Can you see JP Morgan Chase employees holding CEO Jamie Dimon hostage to protest layoffs? Or hear suburban parents saying to their kids, “Too bad your college savings plan tanked, but that’s the way the cookie crumbles”? Probably not. But in other cultures, reactions to the recent months of economic upheaval and change might not be what you’d expect. In fact, the intensity of people’s responses may well be influenced on deep and subtle levels by their ethnic and cultural backgrounds.
How so? Well, there’s a good chance our reactions would be different if our culture practiced an attitude of submission to fate. Think of the rigid restrictions on people born in certain Indian castes, as well as phrases such as que ser?, ser?; inshallah, and si Dios quiere, all variations on “The future is out of our hands.”
In some other cultures, a reverse may produce rebellion and fury. In France this often takes the form of mass strikes, attacks on cars and stores, holding bosses hostage, and demonstrations that bring out the riot police. More progressive ex-employees in Argentina have taken over the companies that fired them and transformed them into worker-run cooperatives.
Here in the U.S., people are reacting to the economic turmoil largely by adopting behavior that lets them keep slogging toward their goals. Granted, there’s some resignation and anger, but many of us have responded by reducing spending, getting another job, or postponing retirement.
To keep the current crisis from weakening your bonds with your clients, you need to tune into their beliefs and fears at the deepest level. Here are some situations where this understanding can be crucial in helping clients from other cultural and ethnic backgrounds weather the storm.
Q: After the market crash, my clients pulled in their horns and stopped spending. They emigrated from Japan about 20 years ago and have always been savers, but now they’re putting aside more than 40% of their income. They’d like me to explain to their two teenage children, who are upset about not having much spending money, why saving should be paramount right now. Personally, I feel the parents are overreacting. How should I handle this?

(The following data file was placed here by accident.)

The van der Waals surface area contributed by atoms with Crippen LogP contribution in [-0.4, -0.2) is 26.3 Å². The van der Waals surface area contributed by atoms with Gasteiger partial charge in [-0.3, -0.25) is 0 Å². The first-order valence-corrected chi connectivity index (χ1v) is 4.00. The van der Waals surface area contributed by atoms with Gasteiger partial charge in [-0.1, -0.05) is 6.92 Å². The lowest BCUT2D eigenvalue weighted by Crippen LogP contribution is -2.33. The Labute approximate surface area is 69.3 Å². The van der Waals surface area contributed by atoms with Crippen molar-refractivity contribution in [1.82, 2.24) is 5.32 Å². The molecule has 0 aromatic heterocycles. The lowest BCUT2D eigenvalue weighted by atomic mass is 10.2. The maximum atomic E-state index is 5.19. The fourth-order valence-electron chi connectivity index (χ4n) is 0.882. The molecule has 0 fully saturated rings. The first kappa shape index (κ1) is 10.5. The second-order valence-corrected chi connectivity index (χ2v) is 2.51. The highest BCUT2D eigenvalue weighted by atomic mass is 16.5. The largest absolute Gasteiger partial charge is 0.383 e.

A: The Japanese have traditionally been enormous savers. In fact, hoarding money is believed to have deepened the economic crisis in Japan, since so little was being exchanged to buy goods and services. Intensifying this behavior is a cultural belief in gaman: toughing it out, persevering, sacrificing for a higher good.
I would acknowledge the power of these messages with your Japanese clients. Show them that you understand the wisdom and benefits of saving money, especially in hard times. Once they feel comfortable that you respect their feelings and their behavior, you may be able to help them see things from the viewpoint of their children.
Try to educate the parents on the virtues of moderation in all things, including saving as well as spending. Tell them that as an experienced financial professional, you have seen clients go overboard in a way that strains family relationships more than it benefits them.
Just remember that cultural messages and behaviors run deep, and overcoming them will require attentive listening and patience on your part.
Q: I’ve been working for three years with a young black client who was brought up not to trust the stock market. Starting with REITs, I encouraged him to move into a total market index fund and an actively managed large cap fund with a fine track record. When things went south last fall, he panicked and told me to sell everything. Since his goal is to build wealth, I’ve talked with him about venturing back into the market, but he’s dragging his feet. Any ideas to help me overcome his anxiety?
A: As you observed, African-Americans have traditionally distrusted stocks and invested in various forms of real estate instead. The market crash, along with the Wall Street scandals and frauds that have come to light, seemingly validated this wariness. In fact, I wager that many others from a variety of backgrounds have joined them on the sidelines of the stock market.
There’s no quick fix for this client. Begin by listening to his fear, distrust, and anger, and affirming aspects of his commentary that you think make sense from his perspective. For example, you might say, “I understand why land has always felt safer to you. It’s something you can see and touch, while investing in the stock market may feel more nebulous and unreal.”
Once he feels understood, gradually educate him on what he might gain from putting his toe back into the market. You might suggest that he invest a small “bucket” of savings as an experiment, without risking the majority of his capital.
Remember to take it slow. No amount of rational explanation will override the power of your client’s fears and his old, deeply held beliefs–not until the stressful bear market is over, at any rate. But if you listen and respond to him carefully and with respect, you may be able to nudge him toward stocks again, at least in a limited way.